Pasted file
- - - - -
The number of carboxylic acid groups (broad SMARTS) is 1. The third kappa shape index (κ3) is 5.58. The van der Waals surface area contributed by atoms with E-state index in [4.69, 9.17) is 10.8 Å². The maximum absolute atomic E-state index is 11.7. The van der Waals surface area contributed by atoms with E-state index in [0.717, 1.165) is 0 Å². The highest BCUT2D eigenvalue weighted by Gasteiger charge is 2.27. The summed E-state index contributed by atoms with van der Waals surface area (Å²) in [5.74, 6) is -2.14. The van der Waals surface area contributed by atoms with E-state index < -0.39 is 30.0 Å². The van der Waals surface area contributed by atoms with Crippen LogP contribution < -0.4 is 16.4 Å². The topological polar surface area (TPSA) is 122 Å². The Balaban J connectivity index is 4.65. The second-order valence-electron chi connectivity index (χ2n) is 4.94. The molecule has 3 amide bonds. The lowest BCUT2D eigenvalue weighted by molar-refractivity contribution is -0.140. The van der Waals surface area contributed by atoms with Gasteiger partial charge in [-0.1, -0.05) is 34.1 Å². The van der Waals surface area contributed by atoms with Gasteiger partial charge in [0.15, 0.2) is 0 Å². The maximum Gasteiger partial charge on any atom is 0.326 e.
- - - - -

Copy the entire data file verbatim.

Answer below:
The number of carboxylic acid groups (broad SMARTS) is 1. The third kappa shape index (κ3) is 5.58. The van der Waals surface area contributed by atoms with E-state index in [4.69, 9.17) is 10.8 Å². The maximum absolute atomic E-state index is 11.7. The van der Waals surface area contributed by atoms with E-state index in [0.717, 1.165) is 0 Å². The highest BCUT2D eigenvalue weighted by Gasteiger charge is 2.27. The summed E-state index contributed by atoms with van der Waals surface area (Å²) in [5.74, 6) is -2.14. The van der Waals surface area contributed by atoms with E-state index < -0.39 is 30.0 Å². The van der Waals surface area contributed by atoms with Crippen LogP contribution < -0.4 is 16.4 Å². The topological polar surface area (TPSA) is 122 Å². The Balaban J connectivity index is 4.65. The second-order valence-electron chi connectivity index (χ2n) is 4.94. The molecule has 3 amide bonds. The lowest BCUT2D eigenvalue weighted by molar-refractivity contribution is -0.140. The van der Waals surface area contributed by atoms with Gasteiger partial charge in [-0.1, -0.05) is 34.1 Å². The van der Waals surface area contributed by atoms with Gasteiger partial charge in [0.15, 0.2) is 0 Å². The maximum Gasteiger partial charge on any atom is 0.326 e.